By Gabbi Armstrong
Communications Project Manager for the North Coast 500
Published: 15th July 2018

Top 12 beaches along the North Coast 500

Given the spell of hot weather we’ve been enjoying recently, there’s no better time to visit some of the wonderful beaches that Scotland has to offer! The North Coast 500 abounds with spectacular seaside for you to enjoy. In this post, we’ve outlined some of the finest beaches along the North Coast 500 – although we’re sure that you’ll stumble across your own favourite beaches as you continue to explore off the beaten track in the North Highlands…


Rosemarkie Beach, Black Isle

This incredible sandy beach, near Fortrose on the Black Isle, stretches out into the mouth of the Moray Firth. Rosemarkie Beach marks the beginning of the Hillockhead circuit, a circular walk continuing along rough, rocky coastlines. Wander through country lanes and wooden glens, and past waterfalls (the Fairy Glen), before arriving back at the beach. Perfect for all the family – enjoy sunbathing along the sandy sheltered beach or splashing about in the rock pools and fossil hunting – fossils can be found along the beach to the north. With many caves located between Rosemarkie and Eathie – the most accessible is Cairds Cave – about a two mile walk from the beach.

At the opposite end of the beach is Chanonry Point, a great place to spot dolphins. Walk the famous ‘Dolphin Mile’ from Rosemarkie Beach to Chanonry Point – the best land based view point in mainland UK to see dolphins. Plus you could see an array of seabirds like guillemots and cormorants and the odd seal and otter too.

More information on Rosemarkie Beach here: https://www.walkhighlands.co.uk/lochness/rosemarkie.shtml

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Photos: Rosemarkie Beach by Andrew Dowsett Photography (image 1 -3) & Chanonry Point by Charlie Phillips/WDCs


Portmahomack Beach

This broad, sandy, gently sloping bay peppered with rock pools is rarely overcrowded. With natural barriers at each end, Portmahomack Beach is perfect for families with young children. The beach faces west along the eastern coast, so if you’re looking to take in a spectacular sunset while you’re exploring the east coast, this is the place to go. At Portmahomack, you’re also ideally placed to complete the Tarbat Peninsula Walk –there is a second beach near the lighthouse, stonier but equally as beautiful and is known locally as a great spot for seeing dolphins.

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Photos: Portmahomack by Andrew Dowsett Photography (image 1-3) & John Dougan

Their ice cream is a treat to behold!….Stop for a homemade ice cream at Seaweed n stuff in Rockfield, a few miles from Portmahomack – no run-of-the-mill flavours here! Made using only natural ingredients – with strawberry and rose, blueberry and violet, bramble and raspberry cocktail and pear and ginger being just a few flavours you can choose from!

The words “hidden gem” could not be more suitable in describing this wee garden beach hut. Crammed with  chutneys and pickles incorporating different types of sea weed. Julie’s preserves are far from ordinary too, made using natural ingredients – try the apricot and amaretto, bramble gin or strawberry and Pimm’s preserve.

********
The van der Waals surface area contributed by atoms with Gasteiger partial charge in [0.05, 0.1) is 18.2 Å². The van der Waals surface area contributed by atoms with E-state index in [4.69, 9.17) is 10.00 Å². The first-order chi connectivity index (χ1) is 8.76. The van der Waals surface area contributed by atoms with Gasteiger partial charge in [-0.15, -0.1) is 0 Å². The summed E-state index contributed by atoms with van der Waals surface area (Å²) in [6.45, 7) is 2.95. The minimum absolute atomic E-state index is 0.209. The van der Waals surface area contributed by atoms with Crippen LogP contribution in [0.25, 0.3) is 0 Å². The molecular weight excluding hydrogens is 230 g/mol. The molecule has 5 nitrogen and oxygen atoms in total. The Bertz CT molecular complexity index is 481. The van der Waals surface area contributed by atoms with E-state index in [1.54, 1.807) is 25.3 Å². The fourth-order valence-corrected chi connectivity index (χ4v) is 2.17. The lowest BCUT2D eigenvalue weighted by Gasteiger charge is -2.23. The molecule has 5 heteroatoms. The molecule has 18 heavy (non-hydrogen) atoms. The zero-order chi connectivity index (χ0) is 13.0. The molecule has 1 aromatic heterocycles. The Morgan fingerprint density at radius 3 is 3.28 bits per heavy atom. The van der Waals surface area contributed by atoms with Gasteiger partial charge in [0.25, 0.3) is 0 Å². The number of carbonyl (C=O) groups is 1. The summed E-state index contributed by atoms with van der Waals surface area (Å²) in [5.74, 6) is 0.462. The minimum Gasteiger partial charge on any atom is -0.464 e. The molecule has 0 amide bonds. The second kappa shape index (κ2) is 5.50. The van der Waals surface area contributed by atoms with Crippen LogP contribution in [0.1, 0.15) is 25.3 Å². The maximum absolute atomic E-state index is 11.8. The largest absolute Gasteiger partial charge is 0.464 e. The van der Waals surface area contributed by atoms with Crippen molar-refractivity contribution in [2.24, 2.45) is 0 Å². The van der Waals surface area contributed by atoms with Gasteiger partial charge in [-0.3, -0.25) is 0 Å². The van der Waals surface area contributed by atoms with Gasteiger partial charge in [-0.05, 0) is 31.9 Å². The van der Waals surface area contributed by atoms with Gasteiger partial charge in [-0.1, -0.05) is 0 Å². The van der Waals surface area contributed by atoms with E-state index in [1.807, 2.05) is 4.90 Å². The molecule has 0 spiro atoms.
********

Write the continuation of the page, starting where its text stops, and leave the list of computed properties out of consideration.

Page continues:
Dornoch Beach, Dornoch

Passing by Embo beach and heading towards the mouth of the Loch Fleet National Nature Reserve, Dornoch Beach has been granted Seaside Award status as a clean bathing beach. The area is also a haven for wildlife; adjacent to the sands, you’ll find a site of specific scientific interest featuring nesting birds, flora and fauna.

The seaside town of Dornoch is a popular destination to venture off the beaten path – with an array of unique high street retailers, world class golf and superb Highland hospitality. Find out more here.

Photo: Dornoch Beach Big Skies By Visit Dornoch


Golspie Beach

The fishing village of Golspie, and its namesake beach, has some of the cleanest sand on the east coast.

With calm waters, it’s a great place for a leisurely, scenic stroll. Why not complete the coastal walk from Brora to Golspie, which meanders through small harbours and sandy beaches? You will also pass the iron age brcoh at Strathsteven and the majestic Dunrobin Castle. The walk is six and ¾ miles long, you may want to make use of the train for the return leg of the journey. More information can be found here (not suitable for buggies or wheelchairs).

Photo: Golspie Beach by Golspie Gallery


Sinclair’s Bay/Reiss Beach, Caithness

Sinclair’s Bay – known locally as Reiss Beach – is spectacularly beautiful. Long stretches of white sand and azure waters make the coastline look almost tropical and home to 16th century castles at both ends of the beach.

Regardless of the time of year you choose to visit, you’ll experience wonderful lights – from sun that doesn’t set until almost midnight in June, to the incredible Northern Lights during the winter months. As well as this, Reiss Beach is a popular spot for surfers and dog walkers.

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Photos: Keiss Beach by Ian Maclean (image 1&2) & Florence Fisher (image 3&4)


Melvich Beach

Melvich Beach is accessed via a rough, narrow road – so take your time as you drive towards the sands! It’s well worth the journey, however. Once you’ve parked your car, the beach can be accessed by a short walk through the dunes. Popular with year-round walkers, surfers and fair weather sunbathers alike, Melvich Beach is one of the finest beaches in the north. The small stretch of unspoilt pristine white sands boasts clear turquoise waters, backed by grassy dunes.. Keep your eyes peeled – you might be lucky to catch sight of an otters, seals and an array of nesting birds.